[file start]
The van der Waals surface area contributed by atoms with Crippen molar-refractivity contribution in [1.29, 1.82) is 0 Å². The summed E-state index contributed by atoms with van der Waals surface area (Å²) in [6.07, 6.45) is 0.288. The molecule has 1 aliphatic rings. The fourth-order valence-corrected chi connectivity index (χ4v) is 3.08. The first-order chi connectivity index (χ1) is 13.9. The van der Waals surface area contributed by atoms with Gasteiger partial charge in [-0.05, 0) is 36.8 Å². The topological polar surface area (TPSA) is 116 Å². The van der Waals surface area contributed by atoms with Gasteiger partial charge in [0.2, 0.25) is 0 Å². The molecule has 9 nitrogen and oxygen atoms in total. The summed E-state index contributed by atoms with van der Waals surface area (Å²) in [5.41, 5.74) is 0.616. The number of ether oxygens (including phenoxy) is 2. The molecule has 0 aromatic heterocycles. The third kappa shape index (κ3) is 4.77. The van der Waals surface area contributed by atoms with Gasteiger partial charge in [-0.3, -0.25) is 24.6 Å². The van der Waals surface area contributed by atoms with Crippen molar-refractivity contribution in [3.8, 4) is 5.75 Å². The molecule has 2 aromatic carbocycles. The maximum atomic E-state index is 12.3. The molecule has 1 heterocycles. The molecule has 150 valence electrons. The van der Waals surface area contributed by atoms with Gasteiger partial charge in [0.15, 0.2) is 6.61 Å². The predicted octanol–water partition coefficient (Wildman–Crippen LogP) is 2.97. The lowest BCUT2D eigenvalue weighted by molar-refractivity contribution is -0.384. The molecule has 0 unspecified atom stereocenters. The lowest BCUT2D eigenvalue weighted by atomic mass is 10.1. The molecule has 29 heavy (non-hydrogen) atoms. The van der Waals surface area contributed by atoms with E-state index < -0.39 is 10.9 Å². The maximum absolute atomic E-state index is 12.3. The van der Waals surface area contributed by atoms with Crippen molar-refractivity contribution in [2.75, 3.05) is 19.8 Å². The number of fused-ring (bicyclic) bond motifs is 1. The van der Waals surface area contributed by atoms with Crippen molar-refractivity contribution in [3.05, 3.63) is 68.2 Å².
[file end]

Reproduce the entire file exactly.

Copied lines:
The van der Waals surface area contributed by atoms with Crippen molar-refractivity contribution in [1.29, 1.82) is 0 Å². The summed E-state index contributed by atoms with van der Waals surface area (Å²) in [6.07, 6.45) is 0.288. The molecule has 1 aliphatic rings. The fourth-order valence-corrected chi connectivity index (χ4v) is 3.08. The first-order chi connectivity index (χ1) is 13.9. The van der Waals surface area contributed by atoms with Gasteiger partial charge in [-0.05, 0) is 36.8 Å². The topological polar surface area (TPSA) is 116 Å². The van der Waals surface area contributed by atoms with Gasteiger partial charge in [0.2, 0.25) is 0 Å². The molecule has 9 nitrogen and oxygen atoms in total. The summed E-state index contributed by atoms with van der Waals surface area (Å²) in [5.41, 5.74) is 0.616. The number of ether oxygens (including phenoxy) is 2. The molecule has 0 aromatic heterocycles. The third kappa shape index (κ3) is 4.77. The van der Waals surface area contributed by atoms with Gasteiger partial charge in [-0.3, -0.25) is 24.6 Å². The van der Waals surface area contributed by atoms with Crippen molar-refractivity contribution in [3.8, 4) is 5.75 Å². The molecule has 2 aromatic carbocycles. The maximum atomic E-state index is 12.3. The molecule has 1 heterocycles. The molecule has 150 valence electrons. The van der Waals surface area contributed by atoms with Gasteiger partial charge in [0.15, 0.2) is 6.61 Å². The predicted octanol–water partition coefficient (Wildman–Crippen LogP) is 2.97. The lowest BCUT2D eigenvalue weighted by molar-refractivity contribution is -0.384. The molecule has 0 unspecified atom stereocenters. The lowest BCUT2D eigenvalue weighted by atomic mass is 10.1. The molecule has 29 heavy (non-hydrogen) atoms. The van der Waals surface area contributed by atoms with E-state index < -0.39 is 10.9 Å². The maximum absolute atomic E-state index is 12.3. The van der Waals surface area contributed by atoms with Crippen molar-refractivity contribution in [2.75, 3.05) is 19.8 Å². The number of fused-ring (bicyclic) bond motifs is 1. The van der Waals surface area contributed by atoms with Crippen molar-refractivity contribution in [3.05, 3.63) is 68.2 Å².